In operation

Audemat-Aztec uses kilohertz deviation when referring to injection levels as opposed to percentages. This takes a little getting used to, but is simple once you grasp the concept. For instance, pilot injection is referenced as being deviated at 6.8kHz, which equals 9 percent injection level. All levels are referenced in this manner, and are easily adjustable to match your system.

One of the best features of the device is an active graphical representation of total and average modulation when connected to a PC or laptop. The display is much like a spectrum analyzer working in real time, but it shows peaks and averages as the audio moves across the screen. This is certainly useful for comparing against the readings shown on your modulation monitor, as well as for adjusting your audio processing.

Having pre-programmed and observed the unit in operation on the bench, installation was simple. Plug it in, make the connections and adjust the levels. That was it. The stereo field is excellent in listening tests. I haven't made measurements yet, but my ears tell me that it's good.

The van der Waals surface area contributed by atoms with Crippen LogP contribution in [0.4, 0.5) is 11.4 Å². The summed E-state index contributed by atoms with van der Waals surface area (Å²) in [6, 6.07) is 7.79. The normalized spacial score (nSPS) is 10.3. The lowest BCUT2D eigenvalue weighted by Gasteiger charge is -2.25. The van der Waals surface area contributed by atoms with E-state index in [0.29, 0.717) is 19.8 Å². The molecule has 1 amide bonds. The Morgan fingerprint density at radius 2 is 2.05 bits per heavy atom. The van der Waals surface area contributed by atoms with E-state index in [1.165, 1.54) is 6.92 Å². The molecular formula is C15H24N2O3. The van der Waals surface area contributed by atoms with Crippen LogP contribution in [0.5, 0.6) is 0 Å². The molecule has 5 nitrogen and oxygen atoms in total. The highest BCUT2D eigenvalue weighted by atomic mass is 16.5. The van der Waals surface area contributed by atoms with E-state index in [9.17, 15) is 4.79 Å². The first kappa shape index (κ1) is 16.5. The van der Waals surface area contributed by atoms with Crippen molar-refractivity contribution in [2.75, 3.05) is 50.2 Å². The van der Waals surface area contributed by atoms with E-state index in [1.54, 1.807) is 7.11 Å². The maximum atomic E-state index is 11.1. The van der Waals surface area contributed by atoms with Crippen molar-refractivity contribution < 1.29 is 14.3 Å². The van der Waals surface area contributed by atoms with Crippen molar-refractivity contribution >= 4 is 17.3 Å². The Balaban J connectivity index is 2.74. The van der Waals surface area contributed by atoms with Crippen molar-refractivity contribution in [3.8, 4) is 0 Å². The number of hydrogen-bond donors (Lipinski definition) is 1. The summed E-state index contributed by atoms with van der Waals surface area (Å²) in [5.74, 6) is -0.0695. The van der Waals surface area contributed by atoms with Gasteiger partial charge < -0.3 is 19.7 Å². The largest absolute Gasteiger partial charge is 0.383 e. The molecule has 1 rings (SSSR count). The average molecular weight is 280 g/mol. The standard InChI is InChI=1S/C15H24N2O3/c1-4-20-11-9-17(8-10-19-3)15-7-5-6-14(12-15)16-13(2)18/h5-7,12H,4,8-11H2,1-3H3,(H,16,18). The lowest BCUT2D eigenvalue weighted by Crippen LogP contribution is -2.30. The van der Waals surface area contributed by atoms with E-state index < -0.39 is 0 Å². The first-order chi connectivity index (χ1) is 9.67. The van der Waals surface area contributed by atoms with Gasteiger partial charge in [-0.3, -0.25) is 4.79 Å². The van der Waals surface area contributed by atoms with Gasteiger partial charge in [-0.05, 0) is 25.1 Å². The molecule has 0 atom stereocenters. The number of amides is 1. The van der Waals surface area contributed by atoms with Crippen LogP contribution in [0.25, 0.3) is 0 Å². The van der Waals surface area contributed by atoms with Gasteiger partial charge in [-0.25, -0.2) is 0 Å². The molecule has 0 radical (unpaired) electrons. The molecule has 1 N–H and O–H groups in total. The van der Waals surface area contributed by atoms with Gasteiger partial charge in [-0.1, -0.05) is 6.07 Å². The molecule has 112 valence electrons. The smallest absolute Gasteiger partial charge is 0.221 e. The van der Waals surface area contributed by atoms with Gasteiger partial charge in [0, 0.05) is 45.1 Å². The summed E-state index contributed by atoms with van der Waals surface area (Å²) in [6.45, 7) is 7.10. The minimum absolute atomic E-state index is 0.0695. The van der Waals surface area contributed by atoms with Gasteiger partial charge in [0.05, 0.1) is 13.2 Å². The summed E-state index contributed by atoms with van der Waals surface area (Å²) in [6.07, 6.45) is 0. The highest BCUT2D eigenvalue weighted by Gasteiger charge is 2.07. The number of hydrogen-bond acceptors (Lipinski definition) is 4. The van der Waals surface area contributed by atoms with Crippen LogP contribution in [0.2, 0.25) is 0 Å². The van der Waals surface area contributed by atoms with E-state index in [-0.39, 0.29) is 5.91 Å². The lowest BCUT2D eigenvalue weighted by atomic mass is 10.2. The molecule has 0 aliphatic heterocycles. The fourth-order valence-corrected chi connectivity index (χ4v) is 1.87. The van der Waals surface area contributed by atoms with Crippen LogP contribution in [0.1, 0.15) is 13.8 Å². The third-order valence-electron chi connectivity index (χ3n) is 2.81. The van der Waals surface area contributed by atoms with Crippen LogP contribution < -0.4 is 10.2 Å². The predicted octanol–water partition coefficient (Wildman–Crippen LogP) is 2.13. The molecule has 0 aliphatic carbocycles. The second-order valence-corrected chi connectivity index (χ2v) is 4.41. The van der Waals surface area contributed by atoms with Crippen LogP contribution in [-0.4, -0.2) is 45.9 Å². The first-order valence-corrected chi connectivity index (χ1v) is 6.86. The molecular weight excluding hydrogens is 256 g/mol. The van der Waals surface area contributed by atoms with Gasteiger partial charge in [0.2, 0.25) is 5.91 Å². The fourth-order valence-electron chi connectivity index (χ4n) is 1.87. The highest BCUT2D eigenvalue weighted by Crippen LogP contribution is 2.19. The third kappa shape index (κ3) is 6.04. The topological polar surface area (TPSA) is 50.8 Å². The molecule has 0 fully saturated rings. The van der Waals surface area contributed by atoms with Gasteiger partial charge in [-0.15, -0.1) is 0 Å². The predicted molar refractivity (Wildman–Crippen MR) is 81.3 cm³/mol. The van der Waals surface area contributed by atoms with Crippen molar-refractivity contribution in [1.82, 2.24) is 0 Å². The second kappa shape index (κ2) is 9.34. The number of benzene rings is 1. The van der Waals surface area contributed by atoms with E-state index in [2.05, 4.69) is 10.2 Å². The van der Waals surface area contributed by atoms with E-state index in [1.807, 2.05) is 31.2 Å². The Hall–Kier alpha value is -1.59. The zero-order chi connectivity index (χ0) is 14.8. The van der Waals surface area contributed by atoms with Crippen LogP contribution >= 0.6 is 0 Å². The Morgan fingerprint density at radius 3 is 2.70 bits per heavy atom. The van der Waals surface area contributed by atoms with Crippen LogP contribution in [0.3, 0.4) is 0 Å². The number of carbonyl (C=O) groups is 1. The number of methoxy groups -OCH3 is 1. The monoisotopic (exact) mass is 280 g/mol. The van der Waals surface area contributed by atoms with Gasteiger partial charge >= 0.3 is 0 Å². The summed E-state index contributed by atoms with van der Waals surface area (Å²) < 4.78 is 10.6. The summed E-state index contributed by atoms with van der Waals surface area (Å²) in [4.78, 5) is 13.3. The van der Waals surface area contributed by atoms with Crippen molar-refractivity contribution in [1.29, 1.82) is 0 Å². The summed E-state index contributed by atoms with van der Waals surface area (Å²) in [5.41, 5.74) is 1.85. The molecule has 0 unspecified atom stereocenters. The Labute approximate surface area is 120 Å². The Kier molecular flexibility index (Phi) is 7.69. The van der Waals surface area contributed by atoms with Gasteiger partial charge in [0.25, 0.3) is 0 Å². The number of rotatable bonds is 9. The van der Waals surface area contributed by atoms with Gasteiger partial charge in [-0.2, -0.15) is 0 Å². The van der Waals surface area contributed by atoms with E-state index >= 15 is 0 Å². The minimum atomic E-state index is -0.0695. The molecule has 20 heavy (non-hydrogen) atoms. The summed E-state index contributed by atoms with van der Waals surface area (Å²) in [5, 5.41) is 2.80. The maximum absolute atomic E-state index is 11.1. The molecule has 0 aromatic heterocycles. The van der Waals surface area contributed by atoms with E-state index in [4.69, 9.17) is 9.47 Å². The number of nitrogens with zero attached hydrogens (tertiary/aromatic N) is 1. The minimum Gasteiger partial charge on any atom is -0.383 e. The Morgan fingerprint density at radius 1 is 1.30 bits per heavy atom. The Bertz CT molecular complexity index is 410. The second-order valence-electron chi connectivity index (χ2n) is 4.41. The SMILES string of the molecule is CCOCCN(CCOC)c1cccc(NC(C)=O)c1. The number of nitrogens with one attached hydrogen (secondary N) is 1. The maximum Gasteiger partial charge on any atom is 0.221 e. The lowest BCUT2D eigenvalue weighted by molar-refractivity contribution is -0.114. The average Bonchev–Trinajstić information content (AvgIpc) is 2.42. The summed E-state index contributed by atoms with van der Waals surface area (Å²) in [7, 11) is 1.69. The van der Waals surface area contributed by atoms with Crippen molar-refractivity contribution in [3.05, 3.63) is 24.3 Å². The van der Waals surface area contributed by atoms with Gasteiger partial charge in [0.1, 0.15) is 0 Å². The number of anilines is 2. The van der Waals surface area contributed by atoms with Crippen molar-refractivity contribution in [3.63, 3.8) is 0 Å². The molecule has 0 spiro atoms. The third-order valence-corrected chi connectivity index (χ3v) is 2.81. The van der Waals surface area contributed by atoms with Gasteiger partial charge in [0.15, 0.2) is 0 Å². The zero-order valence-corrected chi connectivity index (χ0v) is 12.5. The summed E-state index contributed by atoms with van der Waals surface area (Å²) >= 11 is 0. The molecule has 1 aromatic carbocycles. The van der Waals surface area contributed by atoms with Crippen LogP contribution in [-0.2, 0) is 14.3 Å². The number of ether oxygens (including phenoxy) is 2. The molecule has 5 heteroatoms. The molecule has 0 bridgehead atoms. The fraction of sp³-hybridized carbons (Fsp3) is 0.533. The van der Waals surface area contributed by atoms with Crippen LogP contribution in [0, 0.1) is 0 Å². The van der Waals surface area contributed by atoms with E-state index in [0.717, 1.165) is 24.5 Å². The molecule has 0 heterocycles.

Serviceability is an issue in that it is such a complex device contained in such a small package, that a component failure would most likely involve the replacement of the troublesome board, or return for repair. Our unit has operated flawlessly since installation, but I have backup systems in place.

Ins and outs

It is an attractive unit aesthetically. The front panel design is clean and uncluttered, and the rear panel offers plenty of finger room to get to the various input and output connectors. The rear panel includes a ground post for a solid connection, which is a nice feature.

Factory support has not been an issue, as we had no problems with the programming or installation of the unit. I was contacted by the company almost immediately on receipt of the unit with updated software and suggestions for use of the eight digital inputs for remote control and e-mail alarm functions using the embedded SMPT server. The updated software allows the word scrolling to be programmed.


The FMX480 has proven to be an excellent solution to getting the AES stream on the air for KSON-FM, while allowing the audio processing to remain at the studio location. The artist and title scrolling works beautifully. I look forward to using this system on our other three FMs in the San Diego market.

Buffaloe is the engineering manager of Jefferson-Pilot Communications Company of California.

Editor's note: Field Reports are an exclusive Radio magazine feature for radio broadcasters. Each report is prepared by well-qualified staff at a radio station, production facility or consulting company.

These reports are performed by the industry, for the industry. Manufacturer support is limited to providing loan equipment and to aiding the author if requested.

It is the responsibility of Radio magazine to publish the results of any device tested, positive or negative. No report should be considered an endorsement or disapproval by Radio magazine.